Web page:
2001 red Burgundy
Intensely fruity wine with clear of terroir distinction
Generally speaking 2001 was a wet, cool and cloudy year in Burgundy. The flowering was late and drawn out, leading eventually to uneven ripeness at the time of the harvest. July was miserably cold and wet, only drying up at the end of the month. There was then a hailstorm on August 2nd. The vineyards of Volnay and part of Monthélie and Pommard were particularly badly affected. And even the fruit that remained never really recovered, producing wines which lacked concentration and definition. The rest of August was fine, thickening the skins of the grapes. But September was grey and cool, with intermittent rain during the harvest. This began in the Côte de Beaune on September 17th, Thursday 20th in the Côte de Nuits. In fact much of the Côte de Nuits was not cleared until after the 28th in much warmer, sunnier weather. Many growers doubled the quantity of their pickers to clear the vineyards completely before the weather deteriorated, as it did a week later, to the detriment of the proprietors in the Hautes Côtes. The red wine crop was marginally less than the five year average.
BEAUJOLAIS The Beaujolais harvest began in the first week of September, having taken full advantage of the warm August. The crop was large, the fruit healthy and the wines are of medium weight, ripe and balanced. Quality is very good, and proportionately better as one climbs up the hierarchy into the wines of the 10 crus. They are delicious now and should be drunk before the end of 2006.
CÔTE CHALONNAISE The hail damage which almost wiped out Bouzeron had severe effects in Rully and parts of Mercurey. The resultant wines are fruity but a little fragile, best enjoyed young. Drink now-2008.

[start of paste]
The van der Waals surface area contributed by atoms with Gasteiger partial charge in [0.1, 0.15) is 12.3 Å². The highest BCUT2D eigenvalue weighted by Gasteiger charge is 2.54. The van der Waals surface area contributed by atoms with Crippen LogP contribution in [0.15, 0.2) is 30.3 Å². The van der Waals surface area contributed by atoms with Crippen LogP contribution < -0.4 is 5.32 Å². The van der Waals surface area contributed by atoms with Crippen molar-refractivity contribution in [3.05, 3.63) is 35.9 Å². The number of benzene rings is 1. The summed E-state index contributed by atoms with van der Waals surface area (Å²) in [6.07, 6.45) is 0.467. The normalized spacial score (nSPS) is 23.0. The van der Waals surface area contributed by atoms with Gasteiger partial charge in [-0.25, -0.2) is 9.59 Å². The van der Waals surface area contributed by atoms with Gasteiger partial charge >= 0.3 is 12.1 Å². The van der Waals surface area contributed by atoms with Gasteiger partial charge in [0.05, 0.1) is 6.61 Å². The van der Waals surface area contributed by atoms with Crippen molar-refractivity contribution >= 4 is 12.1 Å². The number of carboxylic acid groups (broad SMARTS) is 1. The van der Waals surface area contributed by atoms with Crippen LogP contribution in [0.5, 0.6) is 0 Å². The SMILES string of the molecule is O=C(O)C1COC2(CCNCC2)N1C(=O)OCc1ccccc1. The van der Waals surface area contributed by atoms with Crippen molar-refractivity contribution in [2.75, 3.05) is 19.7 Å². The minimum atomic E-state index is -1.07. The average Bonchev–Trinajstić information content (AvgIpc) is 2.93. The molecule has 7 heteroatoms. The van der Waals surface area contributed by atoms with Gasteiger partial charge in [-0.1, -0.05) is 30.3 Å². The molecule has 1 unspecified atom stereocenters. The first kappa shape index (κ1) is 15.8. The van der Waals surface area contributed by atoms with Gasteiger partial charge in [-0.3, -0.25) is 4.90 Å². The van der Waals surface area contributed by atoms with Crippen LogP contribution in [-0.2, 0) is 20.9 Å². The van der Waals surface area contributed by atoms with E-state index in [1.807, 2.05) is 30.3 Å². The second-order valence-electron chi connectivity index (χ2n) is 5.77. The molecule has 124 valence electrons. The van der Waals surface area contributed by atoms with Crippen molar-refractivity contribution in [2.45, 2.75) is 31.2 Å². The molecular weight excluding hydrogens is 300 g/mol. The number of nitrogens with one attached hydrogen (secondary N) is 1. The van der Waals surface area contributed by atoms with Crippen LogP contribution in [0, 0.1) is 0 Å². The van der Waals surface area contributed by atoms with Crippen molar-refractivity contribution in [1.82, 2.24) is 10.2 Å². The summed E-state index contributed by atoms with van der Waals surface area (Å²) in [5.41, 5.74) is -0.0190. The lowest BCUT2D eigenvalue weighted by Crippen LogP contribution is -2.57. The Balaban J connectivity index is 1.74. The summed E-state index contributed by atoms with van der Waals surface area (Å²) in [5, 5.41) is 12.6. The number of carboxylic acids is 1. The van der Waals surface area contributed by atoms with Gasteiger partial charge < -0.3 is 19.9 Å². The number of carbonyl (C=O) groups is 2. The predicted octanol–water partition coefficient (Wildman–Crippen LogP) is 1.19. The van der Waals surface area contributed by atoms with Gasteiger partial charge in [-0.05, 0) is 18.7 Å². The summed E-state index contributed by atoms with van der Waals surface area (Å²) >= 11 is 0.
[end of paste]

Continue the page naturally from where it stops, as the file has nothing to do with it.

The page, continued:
CÔTE DE BEAUNE Quality gets proportionately better the further one ventures north. Savignys are better than Santenays, Beaunes and Pommards more satisfactory than Volnays. The wines are of medium to medium-full weight, have at least decent fruit and acidity, and, where not too hail affected, have sophisticated tannins. But overall quality is uneven; the Côte de Nuits is both more successful and more consistent. Drink village wines from 2005/2006, premiers crus from 2007/2008, Cortons from 2010.
CÔTE DE NUITS The Côte de Nuits benefited not only from finer weather during the harvest but from less humid conditions earlier in September. Here we have an altogether happier and more regular picture. There are some lovely 2001 Nuits-Saint-Georges, less burly and with more sophisticated tannins than usual. These are better, proportionately speaking, than the Vosnes and Chambolles, some of the lesser of which are a little too soft-centred. The vintage is at its best in Gevrey-Chambertin. Start drinking village wines from 2007/2008, premiers crus from 2010, grands crus from 2012.
BEAUJOLAIS: Dom. Aucoeur, Morgon; Château de Bellevue, Morgon (Jadot); Patrick Bouland, Morgon; André Collange, Fleurie; Thierry Descombes, Juliénas; Dom. Desperrier, Moulin à Vent; Bernard Douzel, Morgon; Jean Foillard, Morgon; Dom. Franchet, Côte de Brouilly; Château des Jacques, Moulin à Vent (Jadot); Château de Juliénas/MM Condemine; Hubert Lapierre, Chenas and Moulin à Vent; Dom. de la Madone, Fleurie; Jean-Pierre Margerand, Château de Moulin à Vent; Juliénas; Michel Tête, Juliénas; Joseph Pellerin, Fleurie; Domaine du Petit Puits/Gilles Méziat, Chiroubles; Olivier Rabier, Fleurie; Chateau de Raousset, Chiroubles; Château Thivin, Brouilly; Plus the estate selections of Georges Duboeuf, Paul Beaudet, Loron and Mommessin.